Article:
Thursday, March 16, 2006

Agreement ends sheep grazing in area rife with wolves, bears

By MIKE STARK of The Billings Gazette Staff

Domestic sheep don't mix well with grizzly bears and wolves. Now they won't mix at all on more than 70,000 acres in Montana's Absaroka-Beartooth wilderness.

A 74,000-acre sheep grazing allotment south of Big Timber in the Gallatin National Forest has been permanently closed, and the ranchers who used it for generations have been paid to move their sheep elsewhere, according to a deal expected to be announced today.

The agreement is the eighth -- and second-largest -- in the greater Yellowstone ecosystem in recent years that has led to the retirement of about 300,000 acres from grazing.

"Ultimately, this is going to be one of the most effective solutions we have to deal with chronic conflicts between wildlife and livestock," said Hank Fischer of the National Wildlife Federation, one of the groups that helped organize the deals.

The latest involves the Ash Mountain and Iron Mountain allotments used for generations by the Allestad family of Big Timber. The land is adjacent to the north boundary of Yellowstone National Park in an area frequented by grizzlies, wolves, bighorn sheep, elk and other wild animals.

Between 1999 and 2003, bears and wolves killed more than 100 sheep on the allotment.

According to the agreement, the National Wildlife Federation will pay the ranchers $130,000, and the Allestads then waive their grazing privileges back to the Gallatin National Forest. Forest officials have agreed to permanently close the allotment.

The decision wasn't an easy one.

Elaine Allestad said the family had been grazing sheep in that area since the late 1920s. In recent years, the family had been permitted to have a maximum of 1,200 sheep on the allotment.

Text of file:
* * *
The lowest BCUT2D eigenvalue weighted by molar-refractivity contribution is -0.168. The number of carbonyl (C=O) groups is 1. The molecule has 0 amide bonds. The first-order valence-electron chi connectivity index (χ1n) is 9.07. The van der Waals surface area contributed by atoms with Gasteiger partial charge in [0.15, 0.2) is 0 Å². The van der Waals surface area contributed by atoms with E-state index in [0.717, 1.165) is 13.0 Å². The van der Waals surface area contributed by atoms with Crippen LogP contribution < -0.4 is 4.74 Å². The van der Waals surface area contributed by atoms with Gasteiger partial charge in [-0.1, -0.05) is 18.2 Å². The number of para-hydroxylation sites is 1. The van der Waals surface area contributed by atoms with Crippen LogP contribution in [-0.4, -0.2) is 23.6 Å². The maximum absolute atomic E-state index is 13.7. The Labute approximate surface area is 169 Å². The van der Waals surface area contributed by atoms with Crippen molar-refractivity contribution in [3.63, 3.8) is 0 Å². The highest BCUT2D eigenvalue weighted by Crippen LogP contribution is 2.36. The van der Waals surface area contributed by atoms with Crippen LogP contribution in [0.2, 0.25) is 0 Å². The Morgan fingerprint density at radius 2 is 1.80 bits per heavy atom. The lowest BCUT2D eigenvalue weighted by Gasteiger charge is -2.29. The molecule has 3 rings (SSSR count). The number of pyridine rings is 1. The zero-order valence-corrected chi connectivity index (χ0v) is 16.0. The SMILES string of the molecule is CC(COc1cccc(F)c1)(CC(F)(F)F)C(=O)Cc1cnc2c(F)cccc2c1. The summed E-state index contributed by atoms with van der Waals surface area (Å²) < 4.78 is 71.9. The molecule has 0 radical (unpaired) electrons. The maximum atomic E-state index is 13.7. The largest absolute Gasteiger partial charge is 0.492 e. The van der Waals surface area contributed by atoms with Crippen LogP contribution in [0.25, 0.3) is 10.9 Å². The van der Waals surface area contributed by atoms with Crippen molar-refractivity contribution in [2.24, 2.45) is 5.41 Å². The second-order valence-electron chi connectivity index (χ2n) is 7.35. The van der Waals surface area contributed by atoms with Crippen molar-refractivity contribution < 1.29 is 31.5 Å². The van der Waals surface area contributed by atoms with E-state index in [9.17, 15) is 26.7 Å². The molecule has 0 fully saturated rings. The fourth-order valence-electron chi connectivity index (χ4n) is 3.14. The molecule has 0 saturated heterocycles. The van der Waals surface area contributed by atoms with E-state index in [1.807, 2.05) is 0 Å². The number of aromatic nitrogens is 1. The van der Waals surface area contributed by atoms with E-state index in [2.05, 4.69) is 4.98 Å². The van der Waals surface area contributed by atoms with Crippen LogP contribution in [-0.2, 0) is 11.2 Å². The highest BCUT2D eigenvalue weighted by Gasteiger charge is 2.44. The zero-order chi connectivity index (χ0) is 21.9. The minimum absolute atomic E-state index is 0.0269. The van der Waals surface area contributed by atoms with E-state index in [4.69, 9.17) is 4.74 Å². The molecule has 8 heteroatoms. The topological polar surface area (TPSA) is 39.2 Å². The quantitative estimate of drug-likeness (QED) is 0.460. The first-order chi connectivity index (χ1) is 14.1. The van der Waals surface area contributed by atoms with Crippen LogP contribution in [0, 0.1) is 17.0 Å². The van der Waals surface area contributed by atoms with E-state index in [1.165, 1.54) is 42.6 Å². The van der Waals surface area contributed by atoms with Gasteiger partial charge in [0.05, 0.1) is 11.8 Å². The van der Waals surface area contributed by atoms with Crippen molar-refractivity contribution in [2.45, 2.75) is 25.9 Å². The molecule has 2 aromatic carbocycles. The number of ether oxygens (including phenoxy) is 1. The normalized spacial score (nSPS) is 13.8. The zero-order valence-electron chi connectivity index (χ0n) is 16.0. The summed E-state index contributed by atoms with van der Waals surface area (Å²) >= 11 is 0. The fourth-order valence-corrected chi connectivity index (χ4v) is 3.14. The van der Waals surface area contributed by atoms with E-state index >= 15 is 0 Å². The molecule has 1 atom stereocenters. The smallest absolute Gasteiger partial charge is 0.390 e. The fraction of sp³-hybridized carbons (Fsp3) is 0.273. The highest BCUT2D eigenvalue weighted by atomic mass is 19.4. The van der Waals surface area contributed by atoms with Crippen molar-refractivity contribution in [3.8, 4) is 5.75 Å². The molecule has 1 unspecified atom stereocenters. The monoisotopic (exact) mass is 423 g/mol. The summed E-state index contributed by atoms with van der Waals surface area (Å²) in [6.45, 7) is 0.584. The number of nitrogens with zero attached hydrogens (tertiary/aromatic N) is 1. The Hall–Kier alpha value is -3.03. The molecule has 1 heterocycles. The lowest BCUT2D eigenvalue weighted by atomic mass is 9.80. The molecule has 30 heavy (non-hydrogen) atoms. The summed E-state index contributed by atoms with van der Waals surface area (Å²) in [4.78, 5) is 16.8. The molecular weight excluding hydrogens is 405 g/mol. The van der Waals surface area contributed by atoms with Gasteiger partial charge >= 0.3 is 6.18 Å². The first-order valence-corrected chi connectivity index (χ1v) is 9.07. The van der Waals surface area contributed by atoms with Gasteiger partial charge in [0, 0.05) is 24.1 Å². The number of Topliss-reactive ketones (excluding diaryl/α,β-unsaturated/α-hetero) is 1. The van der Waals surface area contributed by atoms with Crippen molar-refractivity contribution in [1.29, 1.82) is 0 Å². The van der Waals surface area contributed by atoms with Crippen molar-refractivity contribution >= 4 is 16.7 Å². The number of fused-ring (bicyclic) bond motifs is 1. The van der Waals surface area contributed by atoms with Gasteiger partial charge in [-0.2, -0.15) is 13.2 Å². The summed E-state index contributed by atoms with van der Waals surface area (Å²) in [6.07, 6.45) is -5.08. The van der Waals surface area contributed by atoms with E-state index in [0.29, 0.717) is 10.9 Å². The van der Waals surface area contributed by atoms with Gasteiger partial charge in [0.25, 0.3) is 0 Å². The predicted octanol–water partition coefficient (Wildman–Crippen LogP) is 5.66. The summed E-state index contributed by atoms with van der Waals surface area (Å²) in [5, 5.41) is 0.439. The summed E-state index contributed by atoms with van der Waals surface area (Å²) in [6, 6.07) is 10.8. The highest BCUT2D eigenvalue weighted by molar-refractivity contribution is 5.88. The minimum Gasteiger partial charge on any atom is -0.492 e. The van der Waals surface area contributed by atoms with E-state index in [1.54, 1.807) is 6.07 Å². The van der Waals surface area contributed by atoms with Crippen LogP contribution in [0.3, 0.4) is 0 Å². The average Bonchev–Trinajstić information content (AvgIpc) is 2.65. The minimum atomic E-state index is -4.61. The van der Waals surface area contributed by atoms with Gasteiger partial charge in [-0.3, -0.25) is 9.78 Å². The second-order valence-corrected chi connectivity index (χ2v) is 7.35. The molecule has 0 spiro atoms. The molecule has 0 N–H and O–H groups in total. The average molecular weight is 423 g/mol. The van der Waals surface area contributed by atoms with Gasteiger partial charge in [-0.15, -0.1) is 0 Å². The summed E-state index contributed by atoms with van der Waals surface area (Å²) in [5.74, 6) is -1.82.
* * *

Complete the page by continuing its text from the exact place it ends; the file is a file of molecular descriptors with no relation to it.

But wolves and grizzlies took a heavy toll on their ewes and lambs. A few years ago, grizzlies killed 60 sheep, she said.

While it made sense to take their sheep somewhere farther from wild carnivores, it was difficult to say goodbye to a tradition several generations old of raising sheep in the backcountry.

"It was a very sad decision to make because of the history," she said.

But the decision will pay dividends to the wildlife in the area, said Chris Smith, chief of staff for Montana Fish, Wildlife and Parks.

Not only does the deal cut down on conflicts between sheep and the big predators, it also reduces the risk that domestic sheep might pass diseases to bighorn sheep, Smith said.

"All the way around it's a very positive development," Smith said.

Conflicts between livestock and carnivores can be thorny for everyone involved. Ranchers lose animals and money, and as a result wolves and grizzlies that cause problems often are killed by wildlife managers.

Chris Servheen, grizzly recovery coordinator for the U.S. Fish and Wildlife Service, said the sheep allotment was adjacent to some of Yellowstone's highest-density bear populations.

There's a lot of talk and controversy surrounding grizzly bears and the latest proposal to remove them from the endangered species list, but there are too few projects like the Ash Mountain/Iron Mountain deal that open up grizzly habitat and pay immediate dividends for wildlife, he said.

"That's the kind of applied positive conservation that really makes a difference for grizzly bears," Servheen said. "It's a feather in their cap, and I take my hat off to them."

The deal also could provide more room for wolves, including the Slough Creek pack, one of the most-watched packs in Yellowstone National Park lately.

Fischer said his group isn't intent on shutting down grazing operations on public lands or putting any ranchers out of business. So far, every rancher involved in the deals has used the incentive payment to find a new area to graze livestock.

"We aren't getting rid of grazing; we're redistributing where it occurs -- away from core wildlife areas near national parks and wilderness areas and closer to low-conflict areas," Fischer said.

The latest allotment retirement ends an era for sheep grazing in that area.

"The history of sheep grazing in the Absaroka Mountains is a storied one that will be missed by many but not forgotten," Ken Britton, district ranger for the Gallatin National Forest, wrote in a letter to the Allestads. "The Allestad name will always be tied to those memories."

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